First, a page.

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Visualizing Public Transit Flows in NYC, SF and Other U.S. Cities

Visualizing Public Transit Flows in NYC, SF and Other U.S. Cities

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Experimental tool enables the animation of mesmerizing public transportation flows

Public transportation flows and frequencies are unique to each city. Transportation systems have there own rhythm and there own beat, just like the cities themselves. What determines that beat is frequency.

Transit frequency is important to meet rider volume. It determines waiting times and is often a testament to a public transportation system's efficiency. The bus, train, streetcar or ferry schedule shows timetables, which outline the frequency, however; timetables are far from ideal to evaluate a system's frequency. This is where TransitFlow comes in. 

Example of TransitFlow's animation generated for San Francisco

Will Geary, M.S. Data Science candidate at Columbia University offers TransitFlow, which the official blog describes as "[an] experimental set of tools to generate spatial-temporal transit frequency datasets and visualizations from the command line." 

TransitFlow uses a few Python scripts to retrieve public transportation data from the open-source data service Transitland, enabling the creation of mesmerizing animated maps of public transportation frequency for cities and regions across the world.

Geary uploaded the GitHub repository here. Luckily for non-coders, he also created a set of examples to highlight TransitFlow's capabilities.

See the examples for New York, San Francisco, LA, Chicago, Boston, Philadelphia, Atlanta and Denver below.

New York City

New York City has the most active and frequent public transportation system in the United States by a long shot, comprised of the subway system as well as buses, ferries and a tramway. The NYC subway alone claims more than 5 million riders a day. 

San Francisco

The vertically challenging city of San Francisco claims a portfolio of buses, light rails, cable cars and historic street cars. The BART has an average daily ridership, during workdays, of 433,400 people. The system does not run 24-hours, but BART's own wireless network supplies cell phone service to riders underground. 

Los Angeles

Los Angeles is an interested city for this tool. The city has the most congested traffic in the world, however; this comprises of independent drivers that are not accounted for in the public transportation data from Transitland. Angelenos have voted in favor of new taxes to expand public transportation service, but the bus system has seen a overall ridership drop by around 19%. Cars are still the major mode of transportation in the city of Angels.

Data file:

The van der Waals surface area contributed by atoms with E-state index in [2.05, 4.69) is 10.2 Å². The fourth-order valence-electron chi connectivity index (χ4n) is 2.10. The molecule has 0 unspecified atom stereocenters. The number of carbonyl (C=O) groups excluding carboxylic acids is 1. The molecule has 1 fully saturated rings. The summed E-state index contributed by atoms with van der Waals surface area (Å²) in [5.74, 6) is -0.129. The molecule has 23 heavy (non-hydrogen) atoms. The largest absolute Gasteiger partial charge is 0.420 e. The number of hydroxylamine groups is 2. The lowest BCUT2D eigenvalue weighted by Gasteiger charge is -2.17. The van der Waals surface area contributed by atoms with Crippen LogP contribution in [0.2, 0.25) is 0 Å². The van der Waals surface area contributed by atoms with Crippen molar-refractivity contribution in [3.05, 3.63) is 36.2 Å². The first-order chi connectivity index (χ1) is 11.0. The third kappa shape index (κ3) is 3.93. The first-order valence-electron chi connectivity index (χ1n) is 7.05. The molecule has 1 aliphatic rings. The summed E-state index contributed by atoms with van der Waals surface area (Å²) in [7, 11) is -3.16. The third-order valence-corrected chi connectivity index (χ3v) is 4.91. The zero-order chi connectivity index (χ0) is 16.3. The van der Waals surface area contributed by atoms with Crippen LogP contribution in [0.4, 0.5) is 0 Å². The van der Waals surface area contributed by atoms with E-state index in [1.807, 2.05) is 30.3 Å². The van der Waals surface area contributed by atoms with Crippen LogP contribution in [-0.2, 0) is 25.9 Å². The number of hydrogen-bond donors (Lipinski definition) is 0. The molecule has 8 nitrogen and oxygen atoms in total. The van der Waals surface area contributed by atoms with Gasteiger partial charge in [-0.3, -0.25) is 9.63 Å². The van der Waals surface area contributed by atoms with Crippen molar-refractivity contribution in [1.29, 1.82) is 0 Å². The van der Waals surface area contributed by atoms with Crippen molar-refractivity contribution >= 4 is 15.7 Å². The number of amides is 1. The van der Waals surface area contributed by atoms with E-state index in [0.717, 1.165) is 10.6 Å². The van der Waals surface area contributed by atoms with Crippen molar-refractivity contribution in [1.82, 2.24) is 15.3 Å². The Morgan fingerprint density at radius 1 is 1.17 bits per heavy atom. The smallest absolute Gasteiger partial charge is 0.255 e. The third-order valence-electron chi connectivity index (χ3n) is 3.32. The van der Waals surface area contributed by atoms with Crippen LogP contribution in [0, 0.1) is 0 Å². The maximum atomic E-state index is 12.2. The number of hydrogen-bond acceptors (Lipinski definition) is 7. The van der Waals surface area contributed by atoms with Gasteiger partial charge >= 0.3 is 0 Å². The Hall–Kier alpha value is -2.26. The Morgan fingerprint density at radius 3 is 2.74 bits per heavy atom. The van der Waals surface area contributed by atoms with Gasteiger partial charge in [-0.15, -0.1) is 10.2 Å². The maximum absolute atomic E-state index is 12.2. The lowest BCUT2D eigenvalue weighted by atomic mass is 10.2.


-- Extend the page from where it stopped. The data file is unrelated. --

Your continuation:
Chicago

Behind New York City, Chicago is the nation's 2nd largest public transportation system. That system, the CTA, comprises of buses and a train system, the L.

Philadelphia

Philadelphia is home to the SEPTA system. Outside of Boston, SEPTA is the only other system in the United States that operations the five major types of terrestrial transit vehicles, including commuter trains, heavy rapid transit trains, light rail vehicles, motorbusses and trolleybusses. 

Boston

The Massachusetts Bay Transportation Authority, called the MBTA or T, runs a wide variety of transportation services for the Greater Boston Area and is the largest consumer of electricity in the state of Massachsetts.  

Atlanta

Atlanta, home to the world's busiest airport, has bus and subway service operated by MARTA. Despite MARTA service, Atlanta is a very car reliant city. In 2011, The Brookings Institute rated Atlanta as one of the worst cities for transportation accessibility.

Denver

The Regional Transportation District, more commonly referred to as the RTD serves the Denver-Aurora-Boulder statistical area in Colorado. The RTD operates a bus and rail system that has grown significantly since 2000. Currently the RTD is constructing the multibillion-dollar FasTracks transit expansion, planned to add new rail, light rail and bus service.

More information about TransitFlow

Will Geary has uploaded more examples to his Vimeo account here.

To read more about TransitFlow, get to the blog here.

All credit goes to Will Geary and Mapzen.

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